The Citizen Power is made up by the Peoples’ Defender, Attorney General and the Comptroller General of the Republic, all of whom are unlikely to be in favour of such a move.

Constitutional lawyer Jose Vicente Haro told El Nacional that while in his expert opinion the case to remove magistrates from the TSJ’s Constitutional Chamber is clear to see, the process could take months if it is to happen at all. Plus, Haro pointed out that parliament would need 112 votes to remove the magistrates, but that it only has 109 sitting deputies because the TSJ forced the removal of three of them last year.

Maduro: National Assembly is a “Fraud”

Maduro reacted to today’s National Assembly session by calling the branch of government “a fraud”, and urged his supporters to not “lose any time with those people”. On the goals of the National Assembly, Maduro said:

We are facing a crazy attack from the oligarchy and imperialism. I’m sure that God will punish them with the greatest punishment, which is indifference. They spend every day sabotaging, conspiring, harming.

COPEI Leader Takes Refuge in Chilean Ambassador’s Home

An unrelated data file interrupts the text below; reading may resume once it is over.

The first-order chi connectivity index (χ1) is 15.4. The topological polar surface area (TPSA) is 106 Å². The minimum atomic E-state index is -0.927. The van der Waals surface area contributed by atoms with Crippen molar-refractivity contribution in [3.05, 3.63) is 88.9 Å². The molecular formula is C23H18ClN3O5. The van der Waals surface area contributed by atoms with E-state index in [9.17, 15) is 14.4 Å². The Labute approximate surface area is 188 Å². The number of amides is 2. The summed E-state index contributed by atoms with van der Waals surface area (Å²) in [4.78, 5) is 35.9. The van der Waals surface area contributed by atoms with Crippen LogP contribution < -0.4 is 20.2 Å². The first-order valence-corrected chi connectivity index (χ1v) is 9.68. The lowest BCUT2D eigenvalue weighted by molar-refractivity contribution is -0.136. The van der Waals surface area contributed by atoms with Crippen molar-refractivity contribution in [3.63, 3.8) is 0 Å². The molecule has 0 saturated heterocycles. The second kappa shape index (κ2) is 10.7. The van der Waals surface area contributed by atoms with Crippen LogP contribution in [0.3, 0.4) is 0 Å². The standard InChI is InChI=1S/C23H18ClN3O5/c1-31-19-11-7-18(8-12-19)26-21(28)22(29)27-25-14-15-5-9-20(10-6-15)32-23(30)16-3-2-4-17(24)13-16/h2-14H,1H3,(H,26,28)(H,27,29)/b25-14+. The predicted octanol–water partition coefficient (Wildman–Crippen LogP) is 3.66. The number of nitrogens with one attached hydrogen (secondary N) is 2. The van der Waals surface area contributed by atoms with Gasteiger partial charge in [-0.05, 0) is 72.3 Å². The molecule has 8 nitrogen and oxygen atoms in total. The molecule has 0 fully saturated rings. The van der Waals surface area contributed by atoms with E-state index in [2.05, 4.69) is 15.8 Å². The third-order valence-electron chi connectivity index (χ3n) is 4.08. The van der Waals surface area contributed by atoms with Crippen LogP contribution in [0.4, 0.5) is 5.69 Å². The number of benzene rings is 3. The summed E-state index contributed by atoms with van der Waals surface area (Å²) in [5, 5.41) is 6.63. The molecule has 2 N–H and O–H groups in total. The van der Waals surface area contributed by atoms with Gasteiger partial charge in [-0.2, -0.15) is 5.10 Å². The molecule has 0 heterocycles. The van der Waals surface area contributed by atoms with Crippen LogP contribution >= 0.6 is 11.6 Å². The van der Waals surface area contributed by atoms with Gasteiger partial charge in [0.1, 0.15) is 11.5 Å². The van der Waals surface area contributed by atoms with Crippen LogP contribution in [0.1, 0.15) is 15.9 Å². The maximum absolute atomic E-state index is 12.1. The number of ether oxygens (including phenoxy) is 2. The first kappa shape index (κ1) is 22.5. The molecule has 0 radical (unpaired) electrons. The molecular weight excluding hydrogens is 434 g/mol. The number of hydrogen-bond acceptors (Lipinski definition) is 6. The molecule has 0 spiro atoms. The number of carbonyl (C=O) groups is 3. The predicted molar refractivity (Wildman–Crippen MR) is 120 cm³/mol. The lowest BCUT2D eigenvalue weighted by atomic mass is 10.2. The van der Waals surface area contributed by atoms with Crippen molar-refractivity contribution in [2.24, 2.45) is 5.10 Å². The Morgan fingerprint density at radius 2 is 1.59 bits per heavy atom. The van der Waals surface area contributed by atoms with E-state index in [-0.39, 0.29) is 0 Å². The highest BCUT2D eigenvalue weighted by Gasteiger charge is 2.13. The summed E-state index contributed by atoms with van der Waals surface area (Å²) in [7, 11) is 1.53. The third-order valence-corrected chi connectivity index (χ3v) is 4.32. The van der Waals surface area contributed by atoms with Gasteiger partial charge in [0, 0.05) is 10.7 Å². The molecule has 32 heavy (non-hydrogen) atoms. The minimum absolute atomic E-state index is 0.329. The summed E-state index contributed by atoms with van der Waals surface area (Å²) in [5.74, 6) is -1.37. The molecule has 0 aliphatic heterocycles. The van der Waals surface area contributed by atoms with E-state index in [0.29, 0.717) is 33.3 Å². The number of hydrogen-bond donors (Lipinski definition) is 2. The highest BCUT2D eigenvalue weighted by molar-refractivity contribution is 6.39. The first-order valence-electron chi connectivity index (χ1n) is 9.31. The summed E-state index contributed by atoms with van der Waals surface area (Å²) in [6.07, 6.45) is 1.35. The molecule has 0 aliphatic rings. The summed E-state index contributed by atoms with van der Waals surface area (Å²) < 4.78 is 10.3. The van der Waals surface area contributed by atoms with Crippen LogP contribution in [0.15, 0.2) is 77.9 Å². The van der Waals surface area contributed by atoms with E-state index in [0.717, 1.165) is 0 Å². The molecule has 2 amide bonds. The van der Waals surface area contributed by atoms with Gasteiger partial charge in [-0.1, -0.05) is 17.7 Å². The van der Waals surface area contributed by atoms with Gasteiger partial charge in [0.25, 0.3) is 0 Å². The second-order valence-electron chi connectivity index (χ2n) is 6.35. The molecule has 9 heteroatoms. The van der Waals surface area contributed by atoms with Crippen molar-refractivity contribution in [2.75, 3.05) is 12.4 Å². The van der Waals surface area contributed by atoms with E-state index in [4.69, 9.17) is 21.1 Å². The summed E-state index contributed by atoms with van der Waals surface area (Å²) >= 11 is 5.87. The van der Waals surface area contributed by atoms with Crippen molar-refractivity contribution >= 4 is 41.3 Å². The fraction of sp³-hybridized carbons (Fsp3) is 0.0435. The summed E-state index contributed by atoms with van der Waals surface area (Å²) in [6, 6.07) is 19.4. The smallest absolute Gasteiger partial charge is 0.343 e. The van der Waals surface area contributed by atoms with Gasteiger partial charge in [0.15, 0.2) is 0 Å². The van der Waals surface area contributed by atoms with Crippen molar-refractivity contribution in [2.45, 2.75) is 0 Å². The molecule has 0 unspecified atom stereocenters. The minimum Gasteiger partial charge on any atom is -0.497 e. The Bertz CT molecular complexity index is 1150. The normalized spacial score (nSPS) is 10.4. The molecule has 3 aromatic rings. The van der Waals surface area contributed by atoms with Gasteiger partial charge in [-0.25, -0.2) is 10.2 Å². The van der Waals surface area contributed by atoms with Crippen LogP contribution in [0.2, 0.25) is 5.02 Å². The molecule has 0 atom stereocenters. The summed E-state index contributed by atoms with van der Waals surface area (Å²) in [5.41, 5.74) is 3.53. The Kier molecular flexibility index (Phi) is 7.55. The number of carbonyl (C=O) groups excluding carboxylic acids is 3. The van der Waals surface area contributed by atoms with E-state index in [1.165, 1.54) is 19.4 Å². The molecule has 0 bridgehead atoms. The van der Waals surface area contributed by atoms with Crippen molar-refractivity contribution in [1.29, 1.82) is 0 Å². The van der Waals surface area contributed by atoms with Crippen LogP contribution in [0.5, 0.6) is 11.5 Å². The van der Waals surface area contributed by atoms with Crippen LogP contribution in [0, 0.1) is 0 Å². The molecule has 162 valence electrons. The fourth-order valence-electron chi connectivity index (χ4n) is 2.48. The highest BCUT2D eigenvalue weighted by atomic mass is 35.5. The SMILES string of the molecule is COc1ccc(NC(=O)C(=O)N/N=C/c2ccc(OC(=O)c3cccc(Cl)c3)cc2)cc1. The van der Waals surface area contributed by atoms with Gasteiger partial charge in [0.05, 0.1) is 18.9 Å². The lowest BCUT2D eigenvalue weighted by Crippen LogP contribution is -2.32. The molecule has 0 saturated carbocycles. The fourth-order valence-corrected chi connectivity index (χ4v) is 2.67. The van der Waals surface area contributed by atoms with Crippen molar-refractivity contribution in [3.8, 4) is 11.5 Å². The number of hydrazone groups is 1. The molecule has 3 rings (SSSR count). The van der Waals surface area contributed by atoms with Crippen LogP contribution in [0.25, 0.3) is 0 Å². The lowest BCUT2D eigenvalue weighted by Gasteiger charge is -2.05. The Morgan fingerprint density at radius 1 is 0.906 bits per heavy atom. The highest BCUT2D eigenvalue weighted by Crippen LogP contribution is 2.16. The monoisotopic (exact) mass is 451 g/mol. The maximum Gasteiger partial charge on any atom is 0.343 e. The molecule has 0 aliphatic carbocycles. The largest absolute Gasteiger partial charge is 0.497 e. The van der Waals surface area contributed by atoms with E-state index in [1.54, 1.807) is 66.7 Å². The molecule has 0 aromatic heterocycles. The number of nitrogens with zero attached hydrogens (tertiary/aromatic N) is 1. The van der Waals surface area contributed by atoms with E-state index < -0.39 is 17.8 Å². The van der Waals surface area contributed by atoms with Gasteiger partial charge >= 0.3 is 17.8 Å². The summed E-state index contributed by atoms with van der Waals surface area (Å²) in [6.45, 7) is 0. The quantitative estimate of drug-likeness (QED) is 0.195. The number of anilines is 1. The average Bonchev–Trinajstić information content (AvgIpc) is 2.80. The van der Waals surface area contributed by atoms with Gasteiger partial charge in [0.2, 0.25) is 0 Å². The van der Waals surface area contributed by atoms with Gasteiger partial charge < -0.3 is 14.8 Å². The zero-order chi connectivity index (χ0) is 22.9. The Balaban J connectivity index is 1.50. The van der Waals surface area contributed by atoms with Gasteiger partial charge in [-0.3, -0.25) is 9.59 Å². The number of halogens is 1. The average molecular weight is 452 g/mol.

The head of the COPEI party, Roberto Enriquez, has evaded authorities and is now taking refuge inside the home of the Chilean ambassador to Venezuela in Caracas. Enriquez was arrested two days ago and was scheduled to appear before a military tribunal in the coming days on charges of treason and inciting rebellion.

The fact was confirmed by an official statement from the Chilean embassy, which confirmed that it had granted Enriquez permission to stay in the home. The statement reads:

This afternoon, a Venezuelan citizen named Roberto Enriquez — the president of the Partido Social Cristiano (COPEI) and vice-president of the Organizacion Democrata Cristiana de America (ODCA), entered the home of the Chilean ambassador in Caracas and he has been granted the status of guest.

Mr. Enriquez has asked for Chile’s protection given various political circumstances. Our country will act on this issue in accordance to the legal and humanitarian principles that guide our foreign policy.

Varela: Venezuelan Prisons Best on Earth